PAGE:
Presentation on theme: "An Evidence-based Intervention for Tier II Supports"— Presentation transcript:
1 An Evidence-based Intervention for Tier II Supports Check In, Check OutAn Evidence-based Intervention for Tier II Supports
2 Educational and Community Supports Educational and Community Supports (ECS) is a research unit within the College of Education at the University of Oregon.ECS focuses on the development and implementation of practices that result in positive, durable, and scientifically substantiated change in the lives of individuals.Federal and state funded projects support research, teaching, dissemination, and technical assistance.PBIS Applications is a series of educational tools created within ECS and related to the implementation of multi-tiered systems of support (MTSS).The PBIS Application tools have been utilized in 25,000+ schools both domestically and internationally.
3 Session Intentions Multi-Tiered Systems of Support (MTSS) Multi-Tiered Systems of Support and PreventionVarying intensities of instruction and interventionFocus of Tier IICritical Features of Tier II SupportsCoordinating TeamUniversal ScreeningAssessment for Intervention SelectionProgress MonitoringFidelity of ImplementationCheck In, Check Out (CICO)Research and supportCore featuresProgress monitoring
4 Essential Components of RTI Response to intervention (RTI) integrates assessment and intervention within a multi-level prevention system to maximize student achievement and reduce behavior problems.--National Center on Response to InterventionThe intent of RTI is to improve outcomes for all students while providing immediate supplemental supports for students at risk for poor learning outcomes.
5 Multi-Tiered Systems of Support Tertiary—intensive, individualizedSecondary—targeted, small groupUniversal—primary preventionMulti-level prevention system includes three levels of intensity or prevention. The primary prevention level includes high quality core instruction. The secondary level includes evidence-based intervention(s) of moderate intensity. The tertiary prevention level includes individualized intervention(s) of increased intensity for students who show minimal response to secondary prevention.--National Center on Response to InterventionIn reality, the triangle does not represent the overall RTI framework; it only represents one component, the multi-level prevention system.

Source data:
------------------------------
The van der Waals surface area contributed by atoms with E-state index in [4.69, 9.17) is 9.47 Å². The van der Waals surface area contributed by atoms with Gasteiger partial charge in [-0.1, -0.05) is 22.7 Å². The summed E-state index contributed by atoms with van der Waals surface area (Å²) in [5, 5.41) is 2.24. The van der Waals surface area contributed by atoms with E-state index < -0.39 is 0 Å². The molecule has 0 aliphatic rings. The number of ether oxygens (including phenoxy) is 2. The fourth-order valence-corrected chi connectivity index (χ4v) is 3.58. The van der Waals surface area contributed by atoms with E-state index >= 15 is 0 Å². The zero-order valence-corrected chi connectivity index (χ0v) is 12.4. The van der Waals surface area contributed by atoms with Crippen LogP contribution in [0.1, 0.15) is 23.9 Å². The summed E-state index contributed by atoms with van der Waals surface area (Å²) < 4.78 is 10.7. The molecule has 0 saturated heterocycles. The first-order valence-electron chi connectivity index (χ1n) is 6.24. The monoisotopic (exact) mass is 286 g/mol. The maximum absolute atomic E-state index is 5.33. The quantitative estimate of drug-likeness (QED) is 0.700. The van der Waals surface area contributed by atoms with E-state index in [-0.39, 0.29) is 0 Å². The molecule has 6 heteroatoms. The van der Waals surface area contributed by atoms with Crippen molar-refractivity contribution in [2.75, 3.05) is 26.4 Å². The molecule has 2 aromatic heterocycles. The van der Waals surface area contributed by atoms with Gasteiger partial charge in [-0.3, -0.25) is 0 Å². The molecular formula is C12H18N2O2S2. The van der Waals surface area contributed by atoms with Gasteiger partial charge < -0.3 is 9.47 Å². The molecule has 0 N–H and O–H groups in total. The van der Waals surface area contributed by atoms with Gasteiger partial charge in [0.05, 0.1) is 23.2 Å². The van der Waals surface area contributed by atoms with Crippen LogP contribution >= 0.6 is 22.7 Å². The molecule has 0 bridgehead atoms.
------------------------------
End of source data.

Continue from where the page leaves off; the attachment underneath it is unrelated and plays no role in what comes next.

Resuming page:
6 Multi-Tiered Systems of Support (MTSS) The triangle does not represent the overall RTI or SWPBIS framework; it only represents one component, the multi- tiered system of support and prevention.This component represents three levels of prevention.In an effective system, we would expect:Universal Level = at least 80%If less than 80%, consider focusing school improvement efforts on improving core instruction and curriculum.Secondary Level = 10-15%Tertiary Level = 1-5%
7 Multi-Tiered Support & Prevention Essential Question:Is the student successful at this level of support?Students themselves do not fit into a tier of supports; instead, their needs are addressed at the tiers provided.Intensity is a two-way street. Improved student outcomes are the result of continually monitoring and modifying (as needed) instructional programs and methods.WritingReadingSocial-EmotionalMath
8 Secondary (Tier II) Systems of Support Secondary Support LevelFocus = students identified through screening as being at-risk for poor learning outcomes; students unresponsive to the core curriculumInstruction = targeted, supplemental instruction delivered to small groupsSetting = general environmentAssessments = continuous progress monitoring, diagnosticSecondary prevention represents evidence-based intervention(s) of moderate intensity that addresses the learning or behavioral challenges of most at-risk students.Diagnostic assessments are used to identify skill deficits and occur before an intervention. Diagnostic assessments can tell you what to teach and help to identify interventions.
9 Secondary (Tier II) Systems of Support The goal of secondary supports is to provide efficient supports for a large number of students with similar needs.Efficiency is achieved by using ongoing, generic interventions.Programming should be applicable to large numbers of students in the same way, with little to no individualization.Secondary interventions should provide:Additional instruction/time for student skill developmentAdditional structure/predictabilityIncreased opportunity for feedback